If you’re interested in preparing for emergencies, one of the most important things you can do is develop skill sets that other people don’t have.
I’m not talking about learning how to repair computers or television sets here, I’m talking about getting back to basics and spending time learning skills that you can use during a major disaster or emergency when electricity and many of the other modern conveniences that we have become so accustomed to may not be available.
One of the things that many of us who live in the boonies have in common is that a lot of us are quite resourceful. When you live forty miles from town, it’s not easy to just hop in the truck and run to the hardware store when you need something. As a matter of fact, even if the hardware store was only five minutes away, many of us would still prefer to do our own repairs and make things ourselves instead of paying for someone to do our repairs or purchasing store bought tools and supplies.
A perfect example of this was when my husband was recently doing some repairs on a small two stall barn that we have here at our place. When we purchased the house, the barn was in horrible condition and not suitable for much more than keeping the rain off the dirt that’s inside it. My daughter really loves hanging out in the barn so my husband has been spending some time working to fix it up and make it more usable space.
Whenever possible, we try to use recycled building materials and this project was no exception. Several years ago, we had the opportunity to pick up hundreds of sheets of galvanized roofing material for free. All we had to do was load it in our trailer and take it home. As part of this in barn reconstruction project that my husband and daughter are working on, they’ve decided to cover the outside with this corrugated roofing material. It’s perfect for this use and because we didn’t pay anything for it, it’s like getting free metal siding.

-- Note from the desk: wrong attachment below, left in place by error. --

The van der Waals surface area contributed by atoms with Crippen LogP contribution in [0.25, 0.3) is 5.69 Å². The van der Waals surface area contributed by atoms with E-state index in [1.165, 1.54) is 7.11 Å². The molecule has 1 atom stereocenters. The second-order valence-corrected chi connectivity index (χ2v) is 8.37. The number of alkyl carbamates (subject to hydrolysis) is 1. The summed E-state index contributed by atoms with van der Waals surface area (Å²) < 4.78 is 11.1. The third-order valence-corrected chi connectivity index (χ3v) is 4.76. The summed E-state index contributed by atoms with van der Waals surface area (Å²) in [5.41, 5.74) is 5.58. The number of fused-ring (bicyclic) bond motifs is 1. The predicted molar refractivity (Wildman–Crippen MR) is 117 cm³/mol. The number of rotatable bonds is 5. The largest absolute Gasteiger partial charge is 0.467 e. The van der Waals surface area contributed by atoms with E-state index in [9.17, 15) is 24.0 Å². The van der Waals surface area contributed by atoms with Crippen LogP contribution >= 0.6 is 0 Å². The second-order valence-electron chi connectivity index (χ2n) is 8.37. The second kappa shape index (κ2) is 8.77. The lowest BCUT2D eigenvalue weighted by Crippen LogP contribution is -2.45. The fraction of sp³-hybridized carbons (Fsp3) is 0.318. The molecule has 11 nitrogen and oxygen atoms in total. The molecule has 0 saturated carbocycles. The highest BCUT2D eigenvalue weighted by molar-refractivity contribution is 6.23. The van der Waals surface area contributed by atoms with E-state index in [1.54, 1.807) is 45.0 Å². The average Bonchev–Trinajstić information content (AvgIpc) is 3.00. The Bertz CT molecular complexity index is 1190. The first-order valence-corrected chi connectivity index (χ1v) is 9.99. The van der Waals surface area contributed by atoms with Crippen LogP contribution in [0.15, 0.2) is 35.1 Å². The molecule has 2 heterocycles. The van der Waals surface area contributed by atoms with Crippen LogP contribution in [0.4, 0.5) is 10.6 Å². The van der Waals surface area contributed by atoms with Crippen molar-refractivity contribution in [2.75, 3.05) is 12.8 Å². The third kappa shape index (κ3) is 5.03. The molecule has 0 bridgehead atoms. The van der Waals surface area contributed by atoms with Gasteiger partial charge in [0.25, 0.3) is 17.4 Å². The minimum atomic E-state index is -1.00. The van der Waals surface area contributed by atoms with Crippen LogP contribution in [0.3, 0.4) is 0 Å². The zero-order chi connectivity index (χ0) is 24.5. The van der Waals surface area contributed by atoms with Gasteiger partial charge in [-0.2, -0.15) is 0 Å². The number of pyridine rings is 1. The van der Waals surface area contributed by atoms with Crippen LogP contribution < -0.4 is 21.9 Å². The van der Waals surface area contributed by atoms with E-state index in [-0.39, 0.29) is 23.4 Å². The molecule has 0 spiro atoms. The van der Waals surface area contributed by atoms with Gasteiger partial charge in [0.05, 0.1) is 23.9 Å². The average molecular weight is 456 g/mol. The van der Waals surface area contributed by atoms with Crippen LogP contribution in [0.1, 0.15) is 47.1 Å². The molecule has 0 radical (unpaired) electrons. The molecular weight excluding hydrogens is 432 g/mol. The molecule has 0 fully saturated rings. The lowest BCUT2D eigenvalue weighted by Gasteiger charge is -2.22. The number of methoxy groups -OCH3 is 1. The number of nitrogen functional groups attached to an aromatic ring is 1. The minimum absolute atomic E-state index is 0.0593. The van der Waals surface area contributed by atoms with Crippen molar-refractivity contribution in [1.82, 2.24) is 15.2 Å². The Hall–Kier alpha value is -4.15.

While working on the project, they realized that there would be many sharp edges that the horses might catch themselves on and get cut so my husband took about 5 minutes and made a clever little tool that he uses to roll the edges on the tin to eliminate any sharp points. All he had to do was heat up the end of an old screwdriver with a MAPP gas porch and carefully bend it over with a hammer on his anvil. As a matter of fact, the anvil that he used to make this little tool was also homemade!
What’s The Point?
The point that I’m trying to make here is that because he has the mindset that he can and will make anything that he can himself instead of purchasing it, he has developed skills that could be very useful during a major emergency. I would like to encourage all of you to get into the mindset of developing these types skills yourself. I promise you that you won’t regret learning them!
What Are Some Skills That Would Be Useful To Have For Surviving Doomsday?
I have a really strong feeling that those who take the time to learn the following types of skills will be much better off when we have to find ways to survive a doomsday scenario.
- Mechanical Repairs
- Canning vegetables, meat, and fruit
- Butchering and preserving meat
- First Aid
- Farming and gardening
- Raising and caring for livestock
- Training horses and oxen to pull wagons and plow fields
- Using herbs for medicinal purposes
- Soap Making
- Spinning wool and other fibers into yarn
- Weaving yarn into fabric
What Are Your Thoughts?
I’ve provided a very short list of skills that could be useful after doomsday. What do you think are some skills that should be added to this list? Feel free to send me an email or leave a comment at the bottom of this page to share your ideas with all of us here at preppersillustrated.com.